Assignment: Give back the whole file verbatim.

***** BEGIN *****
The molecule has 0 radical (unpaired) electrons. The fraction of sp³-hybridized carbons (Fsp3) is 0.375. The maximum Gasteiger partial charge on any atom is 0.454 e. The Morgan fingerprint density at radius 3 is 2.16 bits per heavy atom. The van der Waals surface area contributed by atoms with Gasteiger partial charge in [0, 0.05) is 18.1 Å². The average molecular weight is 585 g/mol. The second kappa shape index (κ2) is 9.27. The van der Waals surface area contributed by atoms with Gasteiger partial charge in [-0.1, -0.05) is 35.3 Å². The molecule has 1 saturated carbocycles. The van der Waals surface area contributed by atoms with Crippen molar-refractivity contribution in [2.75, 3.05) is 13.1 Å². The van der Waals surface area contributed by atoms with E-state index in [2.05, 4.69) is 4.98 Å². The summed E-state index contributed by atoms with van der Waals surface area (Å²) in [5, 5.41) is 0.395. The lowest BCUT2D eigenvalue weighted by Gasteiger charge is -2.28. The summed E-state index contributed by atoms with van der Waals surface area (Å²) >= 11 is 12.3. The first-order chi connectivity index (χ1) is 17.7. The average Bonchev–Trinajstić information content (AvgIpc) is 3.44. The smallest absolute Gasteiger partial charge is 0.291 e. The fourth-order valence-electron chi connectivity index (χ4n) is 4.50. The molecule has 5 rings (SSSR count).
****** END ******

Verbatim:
The molecule has 0 radical (unpaired) electrons. The fraction of sp³-hybridized carbons (Fsp3) is 0.375. The maximum Gasteiger partial charge on any atom is 0.454 e. The Morgan fingerprint density at radius 3 is 2.16 bits per heavy atom. The van der Waals surface area contributed by atoms with Gasteiger partial charge in [0, 0.05) is 18.1 Å². The average molecular weight is 585 g/mol. The second kappa shape index (κ2) is 9.27. The van der Waals surface area contributed by atoms with Gasteiger partial charge in [-0.1, -0.05) is 35.3 Å². The molecule has 1 saturated carbocycles. The van der Waals surface area contributed by atoms with Crippen molar-refractivity contribution in [2.75, 3.05) is 13.1 Å². The van der Waals surface area contributed by atoms with E-state index in [2.05, 4.69) is 4.98 Å². The summed E-state index contributed by atoms with van der Waals surface area (Å²) in [5, 5.41) is 0.395. The lowest BCUT2D eigenvalue weighted by Gasteiger charge is -2.28. The summed E-state index contributed by atoms with van der Waals surface area (Å²) >= 11 is 12.3. The first-order chi connectivity index (χ1) is 17.7. The average Bonchev–Trinajstić information content (AvgIpc) is 3.44. The smallest absolute Gasteiger partial charge is 0.291 e. The fourth-order valence-electron chi connectivity index (χ4n) is 4.50. The molecule has 5 rings (SSSR count).